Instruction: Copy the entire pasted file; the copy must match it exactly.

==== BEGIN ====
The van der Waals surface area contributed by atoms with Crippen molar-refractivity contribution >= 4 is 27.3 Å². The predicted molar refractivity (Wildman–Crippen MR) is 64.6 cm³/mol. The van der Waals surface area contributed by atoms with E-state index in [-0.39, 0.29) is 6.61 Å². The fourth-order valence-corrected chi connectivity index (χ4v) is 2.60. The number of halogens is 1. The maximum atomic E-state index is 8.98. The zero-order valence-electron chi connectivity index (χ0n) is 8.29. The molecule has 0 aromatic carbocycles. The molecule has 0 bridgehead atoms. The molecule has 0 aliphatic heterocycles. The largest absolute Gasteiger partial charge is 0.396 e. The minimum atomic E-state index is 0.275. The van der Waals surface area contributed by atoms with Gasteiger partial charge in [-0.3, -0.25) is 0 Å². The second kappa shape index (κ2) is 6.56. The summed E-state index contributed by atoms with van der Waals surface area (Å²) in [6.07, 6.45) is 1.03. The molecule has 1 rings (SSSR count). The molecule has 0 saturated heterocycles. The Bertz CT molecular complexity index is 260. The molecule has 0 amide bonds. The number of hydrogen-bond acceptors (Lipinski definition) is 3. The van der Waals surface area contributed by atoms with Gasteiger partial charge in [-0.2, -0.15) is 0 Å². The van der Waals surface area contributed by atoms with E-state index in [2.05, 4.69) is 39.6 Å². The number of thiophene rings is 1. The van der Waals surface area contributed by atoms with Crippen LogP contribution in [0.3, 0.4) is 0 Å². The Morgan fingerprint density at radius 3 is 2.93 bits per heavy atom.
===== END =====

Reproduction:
The van der Waals surface area contributed by atoms with Crippen molar-refractivity contribution >= 4 is 27.3 Å². The predicted molar refractivity (Wildman–Crippen MR) is 64.6 cm³/mol. The van der Waals surface area contributed by atoms with E-state index in [-0.39, 0.29) is 6.61 Å². The fourth-order valence-corrected chi connectivity index (χ4v) is 2.60. The number of halogens is 1. The maximum atomic E-state index is 8.98. The zero-order valence-electron chi connectivity index (χ0n) is 8.29. The molecule has 0 aromatic carbocycles. The molecule has 0 bridgehead atoms. The molecule has 0 aliphatic heterocycles. The largest absolute Gasteiger partial charge is 0.396 e. The minimum atomic E-state index is 0.275. The van der Waals surface area contributed by atoms with Gasteiger partial charge in [-0.3, -0.25) is 0 Å². The second kappa shape index (κ2) is 6.56. The summed E-state index contributed by atoms with van der Waals surface area (Å²) in [6.07, 6.45) is 1.03. The molecule has 1 rings (SSSR count). The molecule has 0 saturated heterocycles. The Bertz CT molecular complexity index is 260. The molecule has 0 amide bonds. The number of hydrogen-bond acceptors (Lipinski definition) is 3. The van der Waals surface area contributed by atoms with Gasteiger partial charge in [-0.2, -0.15) is 0 Å². The van der Waals surface area contributed by atoms with E-state index in [2.05, 4.69) is 39.6 Å². The number of thiophene rings is 1. The van der Waals surface area contributed by atoms with Crippen LogP contribution in [0.3, 0.4) is 0 Å². The Morgan fingerprint density at radius 3 is 2.93 bits per heavy atom.